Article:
As Kansas concealed carry applications hit record highs, the Kansas Legislature is considering a bill that would allow people to concealed carry into more government buildings.
The measure approved by the House Federal and State Affairs Committee would require the state, cities, counties and townships to allow concealed guns in their buildings unless they have electronic equipment and officers to check for weapons at public entrances.
State law now generally bans concealed weapons in courthouses, state offices and other public buildings where officials post notices.
Judges dictate rules for their courtrooms and could ban guns from courts even if they are allowed in courthouses.
Public schools and state colleges in Kansas could also designate workers to carry concealed guns even if such weapons are banned inside their buildings for others under the bill.
The committee’s vote sent the bill to the full House for debate.
McPherson County Sheriff Larry Powell said he had concerns about allowing concealed carry in government buildings. He said exchanges can become heated in some of the courthouses offices, and officers have been called to courthouse to resolve them.
“A lot of people get upset about their taxes,” Powell said. “It is a no-win situation. People do things. A lot of them don’t have control. I will be really curious to see what (the Legislature) will do. I will be surprised if they allow that.”
Nick Gregory, McPherson city administrator, said law enforcement officers also have been called to the McPherson Municipal Center to deal with out-of-control residents.
Gregory said he did not support or oppose concealed carry, but he had concerns about concealed carry being allowed in city buildings.
“I have a concern for the safety of my employees here,” he said. ... “I would just assume not have any guns in the building.”
Security at the Municipal Center is relatively lax, Gregory said. He admitted anyone could bring a gun into the building relatively easily.
If the bill is passed, governments could restrict conceal carry in their buildings if they had extra security measures in place, such as metal detectors.
Gregory said he did not see that happening. He feared putting in such a security system would be cost prohibitive.
The city also would have to decide if it would allow its employees to carry concealed weapons while on the job.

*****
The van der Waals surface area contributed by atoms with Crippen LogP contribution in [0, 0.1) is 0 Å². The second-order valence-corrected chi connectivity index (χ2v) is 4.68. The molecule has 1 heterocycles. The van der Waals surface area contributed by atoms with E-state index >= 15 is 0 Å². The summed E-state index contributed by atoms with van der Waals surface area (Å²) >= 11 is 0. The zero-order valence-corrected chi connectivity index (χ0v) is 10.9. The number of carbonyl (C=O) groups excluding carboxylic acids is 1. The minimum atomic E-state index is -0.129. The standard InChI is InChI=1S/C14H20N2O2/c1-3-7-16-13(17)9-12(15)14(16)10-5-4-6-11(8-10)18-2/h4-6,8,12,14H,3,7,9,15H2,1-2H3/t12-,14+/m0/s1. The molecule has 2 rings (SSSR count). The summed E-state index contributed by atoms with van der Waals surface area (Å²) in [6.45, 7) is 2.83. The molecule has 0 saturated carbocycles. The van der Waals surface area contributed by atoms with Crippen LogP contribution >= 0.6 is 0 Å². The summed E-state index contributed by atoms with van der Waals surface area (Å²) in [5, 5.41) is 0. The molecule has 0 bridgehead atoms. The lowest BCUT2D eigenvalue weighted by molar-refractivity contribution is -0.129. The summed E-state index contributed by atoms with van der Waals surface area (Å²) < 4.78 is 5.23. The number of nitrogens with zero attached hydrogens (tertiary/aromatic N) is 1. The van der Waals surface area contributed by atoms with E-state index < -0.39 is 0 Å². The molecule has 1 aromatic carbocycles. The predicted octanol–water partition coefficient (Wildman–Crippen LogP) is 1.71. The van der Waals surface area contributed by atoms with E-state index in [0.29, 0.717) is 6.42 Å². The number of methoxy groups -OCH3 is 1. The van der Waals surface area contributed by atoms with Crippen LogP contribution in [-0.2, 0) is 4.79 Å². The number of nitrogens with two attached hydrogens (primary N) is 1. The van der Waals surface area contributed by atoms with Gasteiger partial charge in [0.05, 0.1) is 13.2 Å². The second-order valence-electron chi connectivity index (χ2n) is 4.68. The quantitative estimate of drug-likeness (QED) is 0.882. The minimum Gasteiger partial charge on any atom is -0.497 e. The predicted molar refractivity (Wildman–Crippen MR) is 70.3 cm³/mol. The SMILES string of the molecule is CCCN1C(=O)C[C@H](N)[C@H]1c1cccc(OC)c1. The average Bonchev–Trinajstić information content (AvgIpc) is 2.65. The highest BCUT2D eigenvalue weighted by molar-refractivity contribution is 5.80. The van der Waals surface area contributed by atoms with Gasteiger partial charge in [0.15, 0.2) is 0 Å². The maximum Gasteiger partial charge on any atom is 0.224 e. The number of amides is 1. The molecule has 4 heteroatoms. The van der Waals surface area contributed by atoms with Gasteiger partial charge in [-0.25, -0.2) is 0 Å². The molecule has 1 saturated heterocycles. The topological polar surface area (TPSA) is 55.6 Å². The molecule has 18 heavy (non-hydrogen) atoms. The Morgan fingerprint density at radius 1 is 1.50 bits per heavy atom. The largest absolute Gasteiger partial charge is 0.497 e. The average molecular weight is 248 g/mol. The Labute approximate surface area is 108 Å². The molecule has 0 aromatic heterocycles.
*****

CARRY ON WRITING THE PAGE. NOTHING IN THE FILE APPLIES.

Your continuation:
Ultimately questions on employee concealed carry and beefed up security will be up to the city commission, Gregory said.
“We will just have to review everything,” he said. “It is just too tough to make a decision right now.”
Page 2 of 2 - McPherson Police Chief Robert McClarty said he strongly supports the concealed carry option for people who complete the appropriate course and licensing.
However, he too expressed some concerns about concealed carry in government buildings.
“I believe there should be a lot of caution in municipal and court buildings,” he said. “The Legislature should take that into consideration.”
McClarty said he approached concealed carry in municipal buildings with grave caution, saying the situations in the environment can become escalated.
However, McClarty said illegal weapons are a greater concern.
“Concealed carry will not affect people illegally carrying already,” he said. “I far more worried about people who are carrying illegally than those who make the effort to do it legally.”
By the numbers
The concealed carry debate is being played out a against a back drop of increasing applications for concealed carry permits in Kansas.
More than 53,000 people have obtained concealed carry permits since the state began issuing them in 2006. Attorney General Derek Schmidt’s office reported 3,573 people applied for permits in February, up from the previous record of 3,167 in January. Before this year, the previous record was 1,651 applications in March 2012.
McPherson County also has seen a significant jump in concealed carry applications, more than tripling the average number of permit requests in 2012.
During 2012, 135 permit requests were filed in McPherson County. To date in 2013, 78 permit requests have been filed.
The Associated Press contributed to this story. Contact Cristina Janney @firstname.lastname@example.org or follow her on Twitter @macsentinel.